Thursday, October 28, 2021





Tarik Ayasun

2012 has certainly been a very interesting, confusing and, in many ways, a terrible year. My only wish is that 2013 will not be a repeat performance.

Friday, December the 14, 2012, was and will remain as the worst day of my life. It doesn’t matter how many times I try to get the events of the day out of my mind; I can’t. I dream about them, I think about them constantly and I lose it. I routinely cry when I think about the whole event more than once a day. Talking about it to my best friend over lunch, I see his lips tremble and his eyes well up and I lose it. I have had to pull over and stop my car a number of times during my daily trips to Naples and Ft. Myers to reflect upon that day.

My problem is simple yet complex and will not be resolved any time soon. I just have difficulty imagining how anyone can kill angels. But someone did! Angels are beautiful; they are without sin or fault; they are pure with fast beating little hearts. Little angels who have not yet completely developed; so trusting and loving; who probably never hurt anything or anyone in their short lives were taken away from their loving families and from all of us. Worried about Santa or the Elf-on-the-shelf; the toys they may be receiving on Christmas Day; thinking about what games they will play with their little friends in class that morning, they kissed their moms and dads and boarded the yellow bus that took them to their school where it was safe, warm and friendly. They probably had no idea that this was the last day of their happy little lives. They probably never thought that a monster was lurking in the area. Their world was so small yet so happy and so carefree. They probably did not even dress themselves. Moms or dads carefully and lovingly picked out their colorful little outfits for the Holiday Season, dressed them with warm hearts and utmost care, looked at them proudly and sent them off to school. What an ordinary day that was…

Then the unimaginable happened. Unimaginable does not really describe it. When I first saw the news on my iPhone, it did not seem like such a huge story. We have been inoculated to shootings throughout the recent years. But as I started to drive to Naples, listening to the news on the radio, the enormity and the horror of the situation started to sink in. Twenty little angels, eight boys and twelve girls and six of their teachers and

Dad taking kids away from school. SUBMITTED photoS

Dad taking kids away from school. SUBMITTED photoS

administrators were shot and killed. Unbelievable! Could this all be a mistake? Could it be a hoax? How can this happen?

I could no longer drive… Sobbing uncontrollably, I called my wife who became concerned about my well being. She asked me to stop and pull over. “Park the car!” she yelled, “I will come and drive you home.” I could not tell her that little angels were killed and I could do nothing to help them and my life was no longer important.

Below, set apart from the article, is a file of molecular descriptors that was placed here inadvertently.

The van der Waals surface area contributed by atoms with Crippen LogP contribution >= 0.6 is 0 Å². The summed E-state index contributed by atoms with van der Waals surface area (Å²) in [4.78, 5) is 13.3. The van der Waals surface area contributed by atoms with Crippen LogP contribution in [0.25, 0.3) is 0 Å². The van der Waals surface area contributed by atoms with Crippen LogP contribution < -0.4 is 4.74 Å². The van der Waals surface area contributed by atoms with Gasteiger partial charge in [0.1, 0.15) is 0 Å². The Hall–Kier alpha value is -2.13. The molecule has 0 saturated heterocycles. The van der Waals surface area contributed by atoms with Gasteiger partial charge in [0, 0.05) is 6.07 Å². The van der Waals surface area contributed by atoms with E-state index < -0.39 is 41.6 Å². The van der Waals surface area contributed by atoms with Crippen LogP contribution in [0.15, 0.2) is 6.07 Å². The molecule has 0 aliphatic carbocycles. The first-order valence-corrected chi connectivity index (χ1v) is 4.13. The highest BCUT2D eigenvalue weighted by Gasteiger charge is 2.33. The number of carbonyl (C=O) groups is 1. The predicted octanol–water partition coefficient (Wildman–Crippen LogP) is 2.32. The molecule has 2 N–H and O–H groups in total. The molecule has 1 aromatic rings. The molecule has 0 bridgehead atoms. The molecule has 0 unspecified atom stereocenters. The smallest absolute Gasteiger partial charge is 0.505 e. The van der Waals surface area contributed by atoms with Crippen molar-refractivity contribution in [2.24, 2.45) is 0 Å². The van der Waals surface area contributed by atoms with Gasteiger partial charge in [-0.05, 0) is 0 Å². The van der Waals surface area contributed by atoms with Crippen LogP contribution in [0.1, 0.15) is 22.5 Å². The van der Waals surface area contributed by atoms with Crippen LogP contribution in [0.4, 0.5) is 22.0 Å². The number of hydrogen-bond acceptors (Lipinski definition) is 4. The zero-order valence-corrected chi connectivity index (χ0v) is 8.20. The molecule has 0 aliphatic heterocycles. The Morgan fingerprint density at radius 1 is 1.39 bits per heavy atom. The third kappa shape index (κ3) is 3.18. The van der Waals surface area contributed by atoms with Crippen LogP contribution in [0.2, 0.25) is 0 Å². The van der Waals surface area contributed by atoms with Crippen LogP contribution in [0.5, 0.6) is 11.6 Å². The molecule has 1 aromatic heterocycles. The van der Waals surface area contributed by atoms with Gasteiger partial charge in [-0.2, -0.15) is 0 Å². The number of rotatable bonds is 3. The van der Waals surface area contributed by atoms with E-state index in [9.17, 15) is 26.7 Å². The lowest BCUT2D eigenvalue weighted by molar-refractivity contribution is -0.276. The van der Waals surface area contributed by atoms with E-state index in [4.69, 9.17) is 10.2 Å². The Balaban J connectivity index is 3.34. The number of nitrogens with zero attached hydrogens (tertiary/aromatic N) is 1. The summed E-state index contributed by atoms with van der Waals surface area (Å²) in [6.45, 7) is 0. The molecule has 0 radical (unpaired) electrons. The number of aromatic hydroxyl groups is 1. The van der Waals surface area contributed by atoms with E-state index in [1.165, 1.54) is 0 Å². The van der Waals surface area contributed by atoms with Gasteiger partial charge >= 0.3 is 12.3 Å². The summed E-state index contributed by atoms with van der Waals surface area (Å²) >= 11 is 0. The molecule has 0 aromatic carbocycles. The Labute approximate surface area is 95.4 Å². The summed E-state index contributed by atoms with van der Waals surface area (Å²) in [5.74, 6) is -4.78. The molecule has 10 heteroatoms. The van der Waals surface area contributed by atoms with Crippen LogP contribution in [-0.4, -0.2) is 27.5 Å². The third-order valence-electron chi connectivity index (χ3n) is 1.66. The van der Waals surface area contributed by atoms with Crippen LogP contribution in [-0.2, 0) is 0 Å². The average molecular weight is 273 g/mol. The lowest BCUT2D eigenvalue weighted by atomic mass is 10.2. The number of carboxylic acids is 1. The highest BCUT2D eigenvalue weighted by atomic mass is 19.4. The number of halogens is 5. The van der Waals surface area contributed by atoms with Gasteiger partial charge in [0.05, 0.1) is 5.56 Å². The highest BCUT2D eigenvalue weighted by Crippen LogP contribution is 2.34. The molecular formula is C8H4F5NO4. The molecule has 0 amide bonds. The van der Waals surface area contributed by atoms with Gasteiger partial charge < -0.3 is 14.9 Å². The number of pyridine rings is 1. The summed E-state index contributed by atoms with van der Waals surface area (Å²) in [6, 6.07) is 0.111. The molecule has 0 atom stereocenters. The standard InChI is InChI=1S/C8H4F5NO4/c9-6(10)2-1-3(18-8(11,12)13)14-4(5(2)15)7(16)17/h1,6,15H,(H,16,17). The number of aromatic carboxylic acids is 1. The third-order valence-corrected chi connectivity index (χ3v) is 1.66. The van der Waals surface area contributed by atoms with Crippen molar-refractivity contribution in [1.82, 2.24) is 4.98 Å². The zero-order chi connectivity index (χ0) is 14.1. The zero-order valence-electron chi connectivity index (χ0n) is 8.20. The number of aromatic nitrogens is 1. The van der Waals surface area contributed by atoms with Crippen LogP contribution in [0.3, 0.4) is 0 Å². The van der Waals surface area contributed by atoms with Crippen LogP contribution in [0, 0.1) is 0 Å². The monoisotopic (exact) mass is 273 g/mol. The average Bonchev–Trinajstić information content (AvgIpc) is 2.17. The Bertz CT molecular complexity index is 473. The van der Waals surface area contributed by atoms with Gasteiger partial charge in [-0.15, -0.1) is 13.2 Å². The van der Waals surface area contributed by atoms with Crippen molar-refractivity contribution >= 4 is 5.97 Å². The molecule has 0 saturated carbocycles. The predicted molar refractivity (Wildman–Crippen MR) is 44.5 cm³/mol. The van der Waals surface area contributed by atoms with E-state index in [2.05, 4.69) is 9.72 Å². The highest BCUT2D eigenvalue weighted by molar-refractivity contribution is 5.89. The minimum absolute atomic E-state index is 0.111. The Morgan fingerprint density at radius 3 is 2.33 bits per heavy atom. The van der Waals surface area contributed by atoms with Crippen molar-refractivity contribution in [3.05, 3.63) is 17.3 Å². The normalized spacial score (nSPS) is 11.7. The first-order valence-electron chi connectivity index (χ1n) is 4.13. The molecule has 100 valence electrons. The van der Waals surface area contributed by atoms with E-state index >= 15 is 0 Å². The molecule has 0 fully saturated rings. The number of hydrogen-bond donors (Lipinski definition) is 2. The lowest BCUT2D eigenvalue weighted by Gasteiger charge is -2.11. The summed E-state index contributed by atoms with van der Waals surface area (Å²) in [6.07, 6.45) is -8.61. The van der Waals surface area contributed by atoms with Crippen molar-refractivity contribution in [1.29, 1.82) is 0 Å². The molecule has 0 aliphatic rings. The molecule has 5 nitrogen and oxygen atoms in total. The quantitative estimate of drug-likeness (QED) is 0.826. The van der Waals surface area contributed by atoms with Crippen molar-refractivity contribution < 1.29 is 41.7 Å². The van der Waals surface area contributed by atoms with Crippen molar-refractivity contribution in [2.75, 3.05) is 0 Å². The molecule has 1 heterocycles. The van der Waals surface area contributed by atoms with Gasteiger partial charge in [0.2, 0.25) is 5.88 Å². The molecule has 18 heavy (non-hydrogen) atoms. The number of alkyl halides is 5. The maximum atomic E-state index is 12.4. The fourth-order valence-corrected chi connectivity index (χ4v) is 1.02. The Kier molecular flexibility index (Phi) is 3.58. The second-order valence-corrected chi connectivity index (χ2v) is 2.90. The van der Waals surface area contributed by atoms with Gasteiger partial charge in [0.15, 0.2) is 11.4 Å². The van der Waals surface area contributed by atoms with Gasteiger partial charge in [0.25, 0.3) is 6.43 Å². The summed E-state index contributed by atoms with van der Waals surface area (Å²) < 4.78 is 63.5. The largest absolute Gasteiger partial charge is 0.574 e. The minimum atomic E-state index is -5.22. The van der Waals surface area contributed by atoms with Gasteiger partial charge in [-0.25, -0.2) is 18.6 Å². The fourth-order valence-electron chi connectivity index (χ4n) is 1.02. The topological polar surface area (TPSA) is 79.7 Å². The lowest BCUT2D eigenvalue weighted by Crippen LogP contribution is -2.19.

The newsmen and women on the radio kept speculating as to the name of the shooter, his possible motives, his mother, his upbringing, the weapons he used; on and on and on. I could not care less about any of that. I did not want to know his name or who he was or what made him do it. The scene in that little classroom kept playing in my head over and over again. I knew what it looked like; I could almost hear it and smell it all. What has my country come to? What kind of monsters in human forms lived among us?

Last week, the angels were buried one by one. They left behind wounds larger than the largest craters; rivers of tears more than enough to fill the biggest dams in the world; hurting hearts heavier than tons and tons of bricks. No one can imagine the pain those moms and dads will be suffering for the rest of their lives; feeling the emptiness day after day. I wish I could hug them one by one and absorb their pain, give them a moment of relief. Their angels are gone.

Politicians, pundits, agenda driven heartless individuals will have their moment in the limelight, arguing for this or that, changing laws, making it difficult to do this or that. I don’t care to hear from them. None of that will bring these angels back.

In the lowest moment of my 63 years on this silly planet called “earth” on December the 14, 2012 I thought for a fleeting moment, “Maybe they should get nuclear weapons and blow us all up at the same time. We don’t deserve to be here. I don’t want to belong to a so-called human race containing members who are capable of killing angels.”

My life will never be the same in the remaining days of my life. My heart is irreparably and irreversibly broken.

Please hug your children and your grandchildren. Make sure they know they are loved.


Tarik Ayasun is presently President of the Marco Island Charter Middle School; Board member of the Marco Island Police Foundation and the Marco Island Rotary Club, he has given many years of community service to various organizations.

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